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Whose sign is it at Kingussie's Spey crossing?


By Tom Ramage

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The Badenoch battlers who had spent the day preparing for war over the summer closure of the Ruthven Bridge are laying down their weapons after news emerged that the closure is not scheduled at all until much later in the year.

TAKE NO NOTICE OF THIS NOTICE: No-one knows who put it up, but it's not true.
TAKE NO NOTICE OF THIS NOTICE: No-one knows who put it up, but it's not true.

After an official, if scruffy, sign was posted saying that July 4 would see the closure of the vital river crossing for all the summer months – 13 weeks in all – local businesses and residents shared their shock and alarm on social media in readiness for a protest aimed at 'saving our tourist season'.

Furious locals contacted the Strathy over the day calling for heads to roll at the catastrophic timing, but as checks were being carried out on why there was just one sign – and a rather suspicious one at that – newly elected local councillor Russell Jones was hard at work trying to get to the bottom of it all.

This evening he confirmed to the Strathy that there are NO plans to close the bridge in July.

Even though a formal notice of roadworks remains on the Roadworks Scotland website for that period, Councillor Jones had been fully reassured by Highland Council officials that the sign was wrong and would be removed.

Councillor Russell Jones: investigated
Councillor Russell Jones: investigated

"It appeared at the Ruthven T junction outside Kingussie yesterday afternoon and has caused considerable alarm among local people, businesses, farmers, crofters, cyclists and everyone else who uses the B970 back roads between Kingussie and Insh and beyond," he said.

"I have made a few enquiries and the bizarre truth is that nobody actually knows who erected the sign and it definitely isn't genuine!"

Highland Council roads department did not know who erected it and the Spey Bridge project engineer had told him that his team did not instruct it to be erected either.

"The Spey Bridge is to be repaired but work will not begin until the end of September and when it does it will take approximately four weeks.

"We will have plenty of prior warning and the works are timed to be outside of the tourist season and busy times for farmers and crofters.

"While it will still cause disruption the bridge does have to be repaired so hopefully this is the best time to do it.

"I’m having a meeting with the project engineer at the end of next week and will happily feed back any more relevant information after that.

"In the meantime the ‘mystery sign’ will be removed on Monday and the road will NOT be closed over July, August and September."

Until now a campaign had been going to improve the state of the bridge surface. As community council chairman Ruaridh Ormiston confirmed: "We had written to Richard Porteous of Highland Council re the ongoing very poor state of the bridge.A very positive response had been received.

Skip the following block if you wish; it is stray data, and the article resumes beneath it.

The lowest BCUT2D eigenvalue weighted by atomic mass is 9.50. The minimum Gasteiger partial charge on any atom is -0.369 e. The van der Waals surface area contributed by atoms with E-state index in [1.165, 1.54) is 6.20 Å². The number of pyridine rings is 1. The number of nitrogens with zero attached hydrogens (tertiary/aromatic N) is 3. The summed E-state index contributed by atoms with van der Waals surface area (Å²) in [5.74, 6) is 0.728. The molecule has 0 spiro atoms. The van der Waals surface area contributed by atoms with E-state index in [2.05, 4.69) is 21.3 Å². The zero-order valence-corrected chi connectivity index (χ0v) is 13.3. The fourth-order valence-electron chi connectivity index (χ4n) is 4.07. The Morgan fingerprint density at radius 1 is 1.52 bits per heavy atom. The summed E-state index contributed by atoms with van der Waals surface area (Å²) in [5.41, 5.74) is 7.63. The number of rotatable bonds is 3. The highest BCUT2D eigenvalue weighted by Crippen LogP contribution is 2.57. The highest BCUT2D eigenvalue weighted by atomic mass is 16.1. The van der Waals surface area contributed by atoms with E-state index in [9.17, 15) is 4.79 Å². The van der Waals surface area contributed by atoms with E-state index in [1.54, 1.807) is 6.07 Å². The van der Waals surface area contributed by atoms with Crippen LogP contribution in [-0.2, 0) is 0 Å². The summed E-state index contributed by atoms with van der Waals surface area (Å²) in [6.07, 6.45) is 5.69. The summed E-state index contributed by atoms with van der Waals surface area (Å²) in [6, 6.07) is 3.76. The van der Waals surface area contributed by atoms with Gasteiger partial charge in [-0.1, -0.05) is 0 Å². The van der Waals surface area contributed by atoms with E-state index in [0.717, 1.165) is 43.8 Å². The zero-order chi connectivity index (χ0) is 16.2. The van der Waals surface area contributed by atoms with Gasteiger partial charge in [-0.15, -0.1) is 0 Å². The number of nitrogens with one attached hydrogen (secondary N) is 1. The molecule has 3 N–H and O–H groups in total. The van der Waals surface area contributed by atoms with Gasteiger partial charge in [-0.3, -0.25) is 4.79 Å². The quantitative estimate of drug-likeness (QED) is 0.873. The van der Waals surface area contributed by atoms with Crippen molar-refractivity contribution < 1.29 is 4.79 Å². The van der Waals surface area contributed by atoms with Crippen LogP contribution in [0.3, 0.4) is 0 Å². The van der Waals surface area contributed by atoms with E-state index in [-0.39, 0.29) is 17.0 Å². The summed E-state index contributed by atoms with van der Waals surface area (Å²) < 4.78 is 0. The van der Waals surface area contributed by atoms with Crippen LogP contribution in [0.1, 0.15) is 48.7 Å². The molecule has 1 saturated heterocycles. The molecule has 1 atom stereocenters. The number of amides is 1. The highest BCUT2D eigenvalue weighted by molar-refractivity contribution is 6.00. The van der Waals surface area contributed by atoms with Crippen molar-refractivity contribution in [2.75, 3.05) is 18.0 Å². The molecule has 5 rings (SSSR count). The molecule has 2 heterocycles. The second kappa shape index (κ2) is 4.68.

PATCH JOB: The current state of the surface on the Ruthven Bridge is far from ideal but has at least been a patch on the appalling potholes which had grown over the last two years.
PATCH JOB: The current state of the surface on the Ruthven Bridge is far from ideal but has at least been a patch on the appalling potholes which had grown over the last two years.

"We have confirmed with the bridge designer that the bridge can carry a surfacing depth of 120mm. We are therefore

proceeding to draw up a contract and put out a tender to carry out the following works:

• Plane off the existing surfacing and remove areas of damaged waterproofing;

• Install new waterproofing and sub surface drainage system;

• Lay new surfacing (120mm thick);

• Regrade approaches to tie in with higher surfacing level, and;

• Install new expansion joints.

"We initially told the work would require the bridge to be closed for an estimated four week period, originally planned for the beginning of June. We had concerns about the length of time of the closure, but conceded the work had to be undertaken."

How it was until the recent patch job by Highland Council
How it was until the recent patch job by Highland Council

But when yesterday's sign went up, confirming the website information, the balloon went up, with assistance sought from local councillors and the Cairngorms Business Partnership, where chief executive Mark Tate had shared the concern about the impact the disruption of losing the 'back road' to Kingussie would cause.

"He agreed that, yes, we need the bridge sorted – but not in July and August!" said Mr Ormiston, who relies on the route to feed his livestock at Ruthven.

Mr Tate told him: "I was amazed to learn plans and fully understand both of your concerns.

"Ironically I was only talking today with CNPA about the promotion of the Speyside Way extension and they clearly did not have any awareness of this.

"I have followed up with them and council officials this morning and will keep you posted."

Now Mr Jones has allayed the immediate concerns with his own investigations, although he remains as baffled as everyone else as to who erected the sign and intends to look further into the issue.

Meanwhile, this notice remains on the Scottish Roadworks site:

"Ruthven Bridge, Ruthven Road, Kingussie. July 4 until October 10, for 60 working days – bridge deck re-waterproofing; excavations in the road at each end of the bridge to install new concrete ground beams; installation of sub-surface drainage; installation of expansion joints; and re-profiling of road surface levels on both approaches and along the full length of the bridge."

More on this as things become clearer.

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